Saturday, January 3, 2015

Two Reasons to be Optimistic About Nathan Eovaldi

There are probably more than just two reasons to be optimistic about a young 24 year old flame throwing starting pitcher but I had to very big reasons come to me and I felt compelled to share. I was watching an old "Prime 9" episode on MLB Network the other day at some insane hour in the middle of the night and it was showcasing something to do with starting pitching, I don't remember the list, and throughout the episode the crew mentioned Sandy Koufax and Roy Halladay. Okay before Dodgers, Phillies, Blue Jays and MLB fans in general begin to remove their bookmark for the site and unfollow us on Twitter hear me out. I'm not comparing the two I am merely showing you that it's not unheard of for a fire baller to find his control late and harness it en route to a great MLB career.

Eovaldi has a career 15-35 record with 4.07 ERA in 79 starts. While Eovaldi led the league in hits allowed in 2014 his stuff, the "stuff" you cannot teach, is there and undeniable and possibly just a Larry Rothschild tweak or two away from making him a legit #1 starting pitcher for years to come. Why am I so optimistic you ask and how does Koufax and Halladay fit in? Glad you asked, read on.

Look at Koufax's first six seasons in the majors on a pretty good Brooklyn/Los Angeles Dodgers teams:

1955 19 2 2 3.02 12 2 41.2 33 15 14 2 28 30 136 3.64 1.464 0.4 6.0 6.5
1956 20 2 4 4.91 16 0 58.2 66 37 32 10 29 30 82 5.05 1.619 1.5 4.4 4.6
1957 21 5 4 3.88 34 2 104.1 83 49 45 14 51 122 106 3.39 1.284 1.2 4.4 10.5
1958 22 11 11 4.48 40 5 158.2 132 89 79 19 105 131 93 4.38 1.494 1.1 6.0 7.4
1959 23 8 6 4.05 35 6 153.1 136 74 69 23 92 173 105 4.04 1.487 1.4 5.4 10.2
1960 24 8 13 3.91 37 7 175.0 133 83 76 20 100 197 101 3.49 1.331 1.0 5.1 10.1
Now let's look at Halladay's first four seasons in his career:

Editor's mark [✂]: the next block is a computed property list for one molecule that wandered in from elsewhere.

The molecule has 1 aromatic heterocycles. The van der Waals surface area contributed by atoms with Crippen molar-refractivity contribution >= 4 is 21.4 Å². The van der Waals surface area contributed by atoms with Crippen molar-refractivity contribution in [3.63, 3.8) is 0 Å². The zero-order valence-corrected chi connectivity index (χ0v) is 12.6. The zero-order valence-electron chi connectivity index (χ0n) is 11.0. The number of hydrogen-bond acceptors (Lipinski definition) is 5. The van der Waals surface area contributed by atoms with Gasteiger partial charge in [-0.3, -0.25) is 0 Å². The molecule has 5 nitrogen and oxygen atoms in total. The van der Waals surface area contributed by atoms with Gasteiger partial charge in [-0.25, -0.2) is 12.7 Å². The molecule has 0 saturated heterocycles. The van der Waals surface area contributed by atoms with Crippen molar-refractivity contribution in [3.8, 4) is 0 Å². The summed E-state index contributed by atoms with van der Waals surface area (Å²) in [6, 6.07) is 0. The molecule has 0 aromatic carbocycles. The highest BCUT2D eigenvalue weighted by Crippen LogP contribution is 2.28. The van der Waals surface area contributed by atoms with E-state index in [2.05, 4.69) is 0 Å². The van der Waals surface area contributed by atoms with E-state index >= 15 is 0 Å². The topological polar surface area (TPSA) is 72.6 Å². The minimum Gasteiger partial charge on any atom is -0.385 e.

1998 21 1 0 1.93 2 1 14.0 9 4 3 2 2 245 3.57 0.786 1.3 1.3 8.4
1999 22 8 7 3.92 36 1 149.1 156 76 65 19 79 125 5.36 1.574 1.1 4.8 4.9
2000 23 4 7 10.64 19 0 67.2 107 87 80 14 42 48 6.47 2.202 1.9 5.6 5.9
2001 24 5 3 3.16 17 1 105.1 97 41 37 3 25 145 2.34 1.158 0.3 2.1 8.2
Again I don't think Eovaldi is Halladay or Koufax and I don't think he will have the longevity and successful career that those two players had. I am saying that it has happened before and it can happen again. Hallday taught his teachings to AJ Burnett and saved and extended his career and if Burnett could be saved then why not Eovaldi?


  1. I will give you two reasons why he will be a bust. First and foremost he may throw hard but he is straight i.e. Kyle Farnsworth and yes I know one is a starter and one a reliever, I a,m just pointing out that throwing hard means squat and lastly he has a bad attitude per numerous reports I read. He doesn't listen to his pitching coach so what makes him listen to Rothschild? A zebra doesn't change spots. A 230 hitter is exactly that and Eovaldi is what his numbers say he is

  2. You forget how the Yankees and Joe Girardi seemed to "fix" Farnsworth and were actually enjoying a great season from him before trading him for, I believe, Pudge Rodriguez? My point being Farnsworth was worked with and made better, not elite, and the same could happen for Eovaldi. Again, better not elite.

    It's worth mentioning, whether it matters or not, that Eovaldi was playing behind one of the worst defenses in all of MLB with Miami with one of the worst defensive and game calling catchers in all of MLB with Jarrod Saltalamachia. I don't know much about Miami's pitching coach so I cannot comment on that but I'm going to take a guess and say he wouldn't be ranked in the top 10 best. Rothschild would though.

  3. ERA has nothing do do with D and he did give up the most hits in the league. Dude he is as flat as 20 day old seltzer in his fastball

    1. True with the fastball being like a shoot but, believe it or not, a small adjustment with the fingers, can and will get movement.
      As I have never seen him pitch, I don't know if he pitches with max energy or not. But in Koufax, we had a guy throwing as hard as he could (max effort) with help from a pitching coach, he slowed down a bit, got movement and was the best in the world for a few years...of course, his breaking ball, helped a lot!
      As I said, I have never seen him pitch at all, so maybe he can adapt, and then, maybe not! If not, he will spend his life, bouncing around the league, going nowhere fast!

  4. I mentioned it before on this site, and I'll mention it again. I am not a follower of the National League, but my Dad is. He has seen Eavoldi pitch, I have not. He says the Yankees got the better end of this deal, and I believe him. He said with a little maturity, Eavoldi could be a front of the rotation type starter.

    1. Thank your dad for us Jeff, this is good news from one that has seen him pitch...your DAD! Be sure to thank him for us/me, and tell him to drop us a line on any of the NL players we sign, or just to tell us, "we ain't got no learnens, a tal"! LOL
      Thanks again!


Sorry for the Capatcha... Blame the Russians :)